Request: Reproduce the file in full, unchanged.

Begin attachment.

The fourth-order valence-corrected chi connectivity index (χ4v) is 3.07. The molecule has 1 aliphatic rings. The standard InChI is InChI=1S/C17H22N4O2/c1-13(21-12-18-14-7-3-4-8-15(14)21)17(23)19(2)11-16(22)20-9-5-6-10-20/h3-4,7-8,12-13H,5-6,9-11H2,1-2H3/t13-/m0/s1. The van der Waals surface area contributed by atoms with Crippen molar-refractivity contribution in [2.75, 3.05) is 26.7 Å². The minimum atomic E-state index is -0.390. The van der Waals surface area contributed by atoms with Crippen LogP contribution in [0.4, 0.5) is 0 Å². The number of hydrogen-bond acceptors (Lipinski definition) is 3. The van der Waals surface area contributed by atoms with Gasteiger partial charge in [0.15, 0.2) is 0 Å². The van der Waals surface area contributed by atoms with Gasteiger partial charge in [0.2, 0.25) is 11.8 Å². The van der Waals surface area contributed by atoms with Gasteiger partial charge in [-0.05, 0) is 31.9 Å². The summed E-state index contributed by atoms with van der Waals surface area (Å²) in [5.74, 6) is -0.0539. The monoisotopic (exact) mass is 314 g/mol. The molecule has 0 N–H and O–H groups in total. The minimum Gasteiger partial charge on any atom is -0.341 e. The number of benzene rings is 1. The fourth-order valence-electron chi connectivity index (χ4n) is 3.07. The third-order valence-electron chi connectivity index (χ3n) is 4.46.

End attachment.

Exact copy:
The fourth-order valence-corrected chi connectivity index (χ4v) is 3.07. The molecule has 1 aliphatic rings. The standard InChI is InChI=1S/C17H22N4O2/c1-13(21-12-18-14-7-3-4-8-15(14)21)17(23)19(2)11-16(22)20-9-5-6-10-20/h3-4,7-8,12-13H,5-6,9-11H2,1-2H3/t13-/m0/s1. The van der Waals surface area contributed by atoms with Crippen molar-refractivity contribution in [2.75, 3.05) is 26.7 Å². The minimum atomic E-state index is -0.390. The van der Waals surface area contributed by atoms with Crippen LogP contribution in [0.4, 0.5) is 0 Å². The number of hydrogen-bond acceptors (Lipinski definition) is 3. The van der Waals surface area contributed by atoms with Gasteiger partial charge in [0.15, 0.2) is 0 Å². The van der Waals surface area contributed by atoms with Gasteiger partial charge in [0.2, 0.25) is 11.8 Å². The van der Waals surface area contributed by atoms with Gasteiger partial charge in [-0.05, 0) is 31.9 Å². The summed E-state index contributed by atoms with van der Waals surface area (Å²) in [5.74, 6) is -0.0539. The monoisotopic (exact) mass is 314 g/mol. The molecule has 0 N–H and O–H groups in total. The minimum Gasteiger partial charge on any atom is -0.341 e. The number of benzene rings is 1. The fourth-order valence-electron chi connectivity index (χ4n) is 3.07. The third-order valence-electron chi connectivity index (χ3n) is 4.46.